Right now, he was sat with Sir John Baker, the Chancellor of the Exchequer to go over the accounts of the realm. Baker was a smart man and someone who Norfolk trusted. He cleared his throat and said. “Right then, Sir John, let us now dawdle about the place. We have not engaged in any wars in the past decade and though the French might be strengthening their hold over Savoy, I think we are within our rights to expect they will not go for Calais any time soon. What is the situation with this in mind?”

Baker looked at the books and then said. “It is pleasant, Your Grace. Certainly, far better than we could have imagined when Her Majesty ascended the throne. I do however, worry that Calais might be a cause for concern.” Thomas raised an eyebrow and Baker continued. “You see, Your Grace, there are some areas where we might spend more than we are seeing as a return. Calais’ walls are in constant need of manning and the cost of that far outweighs whatever reward we get from trade. Furthermore, the Pale has seen some shortfalls in terms of crop yields for the past year and a half.”

“And what of Boulogne?” Thomas asked. The city that King Henry had taken during his last engagement remained one of the high points of Thomas’ military career.

“That is something else, Your Grace. It brings rewards more from the trading routes and the black market trading.” Sir John said.

Thomas considered that. “We cannot sell Calais back to the French, that would be an insult to the Queen and to her father, and to every Englishman who died for it.” For his own father and grandfather and all the bloodshed that had gone into the War between York and Lancaster also. “I say we must send someone of better repute to be governor than the man we have now.” He thought for a moment and then decided. “We shall send Warwick.”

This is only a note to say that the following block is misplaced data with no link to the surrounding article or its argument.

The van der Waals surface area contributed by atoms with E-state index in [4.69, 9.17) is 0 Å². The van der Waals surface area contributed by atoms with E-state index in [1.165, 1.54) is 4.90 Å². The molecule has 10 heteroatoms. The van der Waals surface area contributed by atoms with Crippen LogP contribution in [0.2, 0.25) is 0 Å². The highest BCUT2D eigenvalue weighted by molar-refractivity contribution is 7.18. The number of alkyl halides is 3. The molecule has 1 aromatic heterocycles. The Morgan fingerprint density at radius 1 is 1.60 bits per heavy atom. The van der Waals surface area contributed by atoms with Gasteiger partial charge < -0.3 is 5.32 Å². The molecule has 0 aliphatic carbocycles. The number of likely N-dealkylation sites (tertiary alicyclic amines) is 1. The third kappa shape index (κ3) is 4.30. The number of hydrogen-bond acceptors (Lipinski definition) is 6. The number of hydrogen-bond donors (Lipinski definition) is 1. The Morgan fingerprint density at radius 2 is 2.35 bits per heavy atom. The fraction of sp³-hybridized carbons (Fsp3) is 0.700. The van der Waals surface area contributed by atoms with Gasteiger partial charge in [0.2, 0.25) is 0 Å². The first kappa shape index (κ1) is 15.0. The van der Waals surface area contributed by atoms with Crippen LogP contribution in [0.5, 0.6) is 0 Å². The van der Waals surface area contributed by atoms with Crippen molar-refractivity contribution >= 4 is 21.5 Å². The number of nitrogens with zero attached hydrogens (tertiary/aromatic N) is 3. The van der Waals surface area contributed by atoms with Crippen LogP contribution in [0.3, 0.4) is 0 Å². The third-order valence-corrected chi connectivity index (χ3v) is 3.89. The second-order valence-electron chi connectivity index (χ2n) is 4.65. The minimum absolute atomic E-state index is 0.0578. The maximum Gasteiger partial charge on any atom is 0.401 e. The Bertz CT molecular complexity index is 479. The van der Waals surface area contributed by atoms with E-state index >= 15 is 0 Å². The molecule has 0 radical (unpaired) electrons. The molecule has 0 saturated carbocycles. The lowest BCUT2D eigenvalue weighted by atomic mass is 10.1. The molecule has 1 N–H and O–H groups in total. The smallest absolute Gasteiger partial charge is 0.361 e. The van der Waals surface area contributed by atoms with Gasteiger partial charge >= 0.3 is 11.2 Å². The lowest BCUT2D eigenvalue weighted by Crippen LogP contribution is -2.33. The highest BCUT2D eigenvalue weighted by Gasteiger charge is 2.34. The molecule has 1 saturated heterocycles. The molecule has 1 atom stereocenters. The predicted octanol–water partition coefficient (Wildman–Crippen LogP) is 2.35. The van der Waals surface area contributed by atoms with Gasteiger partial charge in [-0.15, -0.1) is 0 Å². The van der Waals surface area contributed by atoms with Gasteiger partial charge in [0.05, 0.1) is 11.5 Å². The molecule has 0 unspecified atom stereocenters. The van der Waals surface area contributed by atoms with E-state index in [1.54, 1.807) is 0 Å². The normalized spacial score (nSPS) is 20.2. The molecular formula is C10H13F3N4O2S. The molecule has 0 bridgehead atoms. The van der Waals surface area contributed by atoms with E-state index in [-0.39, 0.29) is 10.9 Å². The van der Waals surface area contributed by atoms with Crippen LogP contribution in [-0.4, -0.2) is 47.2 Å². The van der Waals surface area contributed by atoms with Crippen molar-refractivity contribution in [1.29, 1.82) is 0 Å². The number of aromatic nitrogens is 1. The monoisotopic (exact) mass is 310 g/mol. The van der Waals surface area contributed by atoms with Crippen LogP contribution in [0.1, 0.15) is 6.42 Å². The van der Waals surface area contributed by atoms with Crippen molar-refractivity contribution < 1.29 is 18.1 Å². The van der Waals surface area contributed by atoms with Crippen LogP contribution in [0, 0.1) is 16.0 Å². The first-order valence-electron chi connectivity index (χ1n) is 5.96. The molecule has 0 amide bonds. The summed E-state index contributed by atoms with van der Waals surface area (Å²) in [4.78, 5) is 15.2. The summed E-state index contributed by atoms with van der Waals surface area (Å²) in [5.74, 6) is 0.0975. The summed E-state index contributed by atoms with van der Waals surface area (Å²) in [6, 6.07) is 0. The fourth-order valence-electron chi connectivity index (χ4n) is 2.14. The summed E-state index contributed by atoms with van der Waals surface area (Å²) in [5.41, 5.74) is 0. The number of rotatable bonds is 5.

Baker raised an eyebrow. “Are you sure that is a wise idea, Your Grace? Warwick is smart, I will grant you that, but he hates the French. What is there to say he won’t try and start a war with them?”

Thomas laughed. “He is not a fool, Sir John. He will not do something quite so catastrophic as that. He knows he would never get the support he needs from London.” In truth Thomas just wanted to be rid of the scheming bugger as well.

Sir John thought for a moment and then said. “I suppose you are right, Your Grace.”

Thomas nodded, then turned his attention elsewhere. “There is of course the shortfall in revenue from the crown lands. Do you think there is any way we can increase the turnout there?”

“Unless you wish to risk something along the lines of a northern revolt, I am not sure, Your Grace. Stanley has said that his tenants are not willing to be subsumed into the Duchy of Lancaster, despite the historic claims.” Sir John replied.

“Then we will have to resummons Parliament.” Thomas said. He had dissolved it using the seal, following the debate over France in November.

“Indeed, which means giving into Northumberland and his mob.” Sir John said.

Thomas stopped a sigh from escaping his lips, Northumberland had grown ever more troublesome in the days since that session. The thought of having to handle him alongside Westmoreland and others was painful. He was about to say something, when an attendant came hurrying into the room. Before Thomas could reprimand him, the lad said. “Your Grace, you must come quickly, something has happened to the Queen.”

Thomas got up and walked quickly, following the lad. As they got closer, Thomas could hear screaming. “The Queen was playing, Sir, and then she slipped and fell.”

They stopped and there at the foot of the steps was the Queen, she was lying in a pool of blood. “She slipped?” He asked.

“Yes Your Grace.” The boy said.

Thomas said nothing, then turned to Sir John. “Write to the Queen Dowager and Princess Mary.”
Good, now Mary can crush the Howards like bugs...
Would she risk it though? And who might replace them in her favour? Given they were loyal to her mother, during Henry's little flirtations here and there. Me thinks the Courtenays and the Greys might well rise.